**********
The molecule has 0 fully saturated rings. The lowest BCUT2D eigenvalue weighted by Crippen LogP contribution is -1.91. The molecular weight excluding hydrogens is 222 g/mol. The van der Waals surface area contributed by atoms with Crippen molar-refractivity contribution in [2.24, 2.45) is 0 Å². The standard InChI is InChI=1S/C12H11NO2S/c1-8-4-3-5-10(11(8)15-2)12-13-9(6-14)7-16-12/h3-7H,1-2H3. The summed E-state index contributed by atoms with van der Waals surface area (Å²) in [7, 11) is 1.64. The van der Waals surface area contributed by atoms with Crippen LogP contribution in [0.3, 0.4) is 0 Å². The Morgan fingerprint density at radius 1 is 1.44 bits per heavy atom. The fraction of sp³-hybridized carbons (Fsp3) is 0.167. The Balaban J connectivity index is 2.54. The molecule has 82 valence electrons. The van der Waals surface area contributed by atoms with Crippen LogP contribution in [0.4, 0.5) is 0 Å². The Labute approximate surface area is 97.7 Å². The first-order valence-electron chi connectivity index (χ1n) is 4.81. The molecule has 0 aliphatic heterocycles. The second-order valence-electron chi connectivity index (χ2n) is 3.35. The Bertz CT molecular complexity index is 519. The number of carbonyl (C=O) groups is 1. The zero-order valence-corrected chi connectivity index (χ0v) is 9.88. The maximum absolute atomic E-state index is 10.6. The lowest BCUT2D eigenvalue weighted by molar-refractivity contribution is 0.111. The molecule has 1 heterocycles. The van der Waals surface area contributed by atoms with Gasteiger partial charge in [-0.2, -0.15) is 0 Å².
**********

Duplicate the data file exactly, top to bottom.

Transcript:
The molecule has 0 fully saturated rings. The lowest BCUT2D eigenvalue weighted by Crippen LogP contribution is -1.91. The molecular weight excluding hydrogens is 222 g/mol. The van der Waals surface area contributed by atoms with Crippen molar-refractivity contribution in [2.24, 2.45) is 0 Å². The standard InChI is InChI=1S/C12H11NO2S/c1-8-4-3-5-10(11(8)15-2)12-13-9(6-14)7-16-12/h3-7H,1-2H3. The summed E-state index contributed by atoms with van der Waals surface area (Å²) in [7, 11) is 1.64. The van der Waals surface area contributed by atoms with Crippen LogP contribution in [0.3, 0.4) is 0 Å². The Morgan fingerprint density at radius 1 is 1.44 bits per heavy atom. The fraction of sp³-hybridized carbons (Fsp3) is 0.167. The Balaban J connectivity index is 2.54. The molecule has 82 valence electrons. The van der Waals surface area contributed by atoms with Crippen LogP contribution in [0.4, 0.5) is 0 Å². The Labute approximate surface area is 97.7 Å². The first-order valence-electron chi connectivity index (χ1n) is 4.81. The molecule has 0 aliphatic heterocycles. The second-order valence-electron chi connectivity index (χ2n) is 3.35. The Bertz CT molecular complexity index is 519. The number of carbonyl (C=O) groups is 1. The zero-order valence-corrected chi connectivity index (χ0v) is 9.88. The maximum absolute atomic E-state index is 10.6. The lowest BCUT2D eigenvalue weighted by molar-refractivity contribution is 0.111. The molecule has 1 heterocycles. The van der Waals surface area contributed by atoms with Gasteiger partial charge in [-0.2, -0.15) is 0 Å².